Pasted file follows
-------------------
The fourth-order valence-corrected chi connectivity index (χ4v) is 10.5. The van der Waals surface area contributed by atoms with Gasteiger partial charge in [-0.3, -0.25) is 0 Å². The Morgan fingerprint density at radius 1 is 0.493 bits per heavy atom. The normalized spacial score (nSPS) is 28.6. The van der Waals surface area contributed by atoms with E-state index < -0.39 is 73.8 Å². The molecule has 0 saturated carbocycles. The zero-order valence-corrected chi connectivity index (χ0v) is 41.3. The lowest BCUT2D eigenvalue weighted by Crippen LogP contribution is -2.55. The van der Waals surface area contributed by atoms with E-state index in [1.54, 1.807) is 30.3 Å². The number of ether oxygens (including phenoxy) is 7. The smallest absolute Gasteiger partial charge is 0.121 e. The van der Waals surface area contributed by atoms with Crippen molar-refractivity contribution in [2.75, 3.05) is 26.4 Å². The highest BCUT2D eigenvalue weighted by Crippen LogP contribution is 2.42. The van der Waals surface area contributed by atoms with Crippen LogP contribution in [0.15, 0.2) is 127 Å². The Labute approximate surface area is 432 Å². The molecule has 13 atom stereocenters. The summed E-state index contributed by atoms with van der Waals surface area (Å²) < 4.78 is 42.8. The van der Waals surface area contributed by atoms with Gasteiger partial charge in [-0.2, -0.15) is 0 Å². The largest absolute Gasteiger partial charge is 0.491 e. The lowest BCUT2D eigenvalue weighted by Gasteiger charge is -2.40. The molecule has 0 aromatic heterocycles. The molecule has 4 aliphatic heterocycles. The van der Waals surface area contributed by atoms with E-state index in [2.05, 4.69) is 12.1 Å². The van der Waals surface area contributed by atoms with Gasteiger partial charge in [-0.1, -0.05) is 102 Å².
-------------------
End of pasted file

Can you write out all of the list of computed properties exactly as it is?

The fourth-order valence-corrected chi connectivity index (χ4v) is 10.5. The van der Waals surface area contributed by atoms with Gasteiger partial charge in [-0.3, -0.25) is 0 Å². The Morgan fingerprint density at radius 1 is 0.493 bits per heavy atom. The normalized spacial score (nSPS) is 28.6. The van der Waals surface area contributed by atoms with E-state index < -0.39 is 73.8 Å². The molecule has 0 saturated carbocycles. The zero-order valence-corrected chi connectivity index (χ0v) is 41.3. The lowest BCUT2D eigenvalue weighted by Crippen LogP contribution is -2.55. The van der Waals surface area contributed by atoms with E-state index in [1.54, 1.807) is 30.3 Å². The number of ether oxygens (including phenoxy) is 7. The smallest absolute Gasteiger partial charge is 0.121 e. The van der Waals surface area contributed by atoms with Crippen molar-refractivity contribution in [2.75, 3.05) is 26.4 Å². The highest BCUT2D eigenvalue weighted by Crippen LogP contribution is 2.42. The van der Waals surface area contributed by atoms with Crippen LogP contribution in [0.15, 0.2) is 127 Å². The Labute approximate surface area is 432 Å². The molecule has 13 atom stereocenters. The summed E-state index contributed by atoms with van der Waals surface area (Å²) < 4.78 is 42.8. The van der Waals surface area contributed by atoms with Gasteiger partial charge in [-0.2, -0.15) is 0 Å². The largest absolute Gasteiger partial charge is 0.491 e. The lowest BCUT2D eigenvalue weighted by Gasteiger charge is -2.40. The molecule has 0 aromatic heterocycles. The molecule has 4 aliphatic heterocycles. The van der Waals surface area contributed by atoms with E-state index in [2.05, 4.69) is 12.1 Å². The van der Waals surface area contributed by atoms with Gasteiger partial charge in [-0.1, -0.05) is 102 Å².